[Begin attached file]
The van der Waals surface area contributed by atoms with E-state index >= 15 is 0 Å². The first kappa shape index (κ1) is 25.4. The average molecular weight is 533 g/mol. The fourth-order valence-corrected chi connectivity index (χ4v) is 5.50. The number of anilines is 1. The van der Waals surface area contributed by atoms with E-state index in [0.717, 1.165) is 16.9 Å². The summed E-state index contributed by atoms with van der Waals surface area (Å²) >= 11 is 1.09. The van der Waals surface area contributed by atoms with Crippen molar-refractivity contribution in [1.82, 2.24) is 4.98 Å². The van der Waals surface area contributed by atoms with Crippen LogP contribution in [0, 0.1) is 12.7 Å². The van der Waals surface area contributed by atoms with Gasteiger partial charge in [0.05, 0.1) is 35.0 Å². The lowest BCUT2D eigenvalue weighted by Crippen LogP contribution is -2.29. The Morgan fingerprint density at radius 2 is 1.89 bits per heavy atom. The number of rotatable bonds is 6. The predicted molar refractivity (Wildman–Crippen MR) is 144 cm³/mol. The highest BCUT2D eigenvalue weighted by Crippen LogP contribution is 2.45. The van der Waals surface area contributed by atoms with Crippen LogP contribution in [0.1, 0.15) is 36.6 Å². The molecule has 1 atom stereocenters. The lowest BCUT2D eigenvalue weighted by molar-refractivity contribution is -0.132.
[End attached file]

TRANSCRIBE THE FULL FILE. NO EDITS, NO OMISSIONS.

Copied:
The van der Waals surface area contributed by atoms with E-state index >= 15 is 0 Å². The first kappa shape index (κ1) is 25.4. The average molecular weight is 533 g/mol. The fourth-order valence-corrected chi connectivity index (χ4v) is 5.50. The number of anilines is 1. The van der Waals surface area contributed by atoms with E-state index in [0.717, 1.165) is 16.9 Å². The summed E-state index contributed by atoms with van der Waals surface area (Å²) >= 11 is 1.09. The van der Waals surface area contributed by atoms with Crippen molar-refractivity contribution in [1.82, 2.24) is 4.98 Å². The van der Waals surface area contributed by atoms with Crippen LogP contribution in [0, 0.1) is 12.7 Å². The van der Waals surface area contributed by atoms with Gasteiger partial charge in [0.05, 0.1) is 35.0 Å². The lowest BCUT2D eigenvalue weighted by Crippen LogP contribution is -2.29. The Morgan fingerprint density at radius 2 is 1.89 bits per heavy atom. The number of rotatable bonds is 6. The predicted molar refractivity (Wildman–Crippen MR) is 144 cm³/mol. The highest BCUT2D eigenvalue weighted by Crippen LogP contribution is 2.45. The van der Waals surface area contributed by atoms with Crippen LogP contribution in [0.1, 0.15) is 36.6 Å². The molecule has 1 atom stereocenters. The lowest BCUT2D eigenvalue weighted by molar-refractivity contribution is -0.132.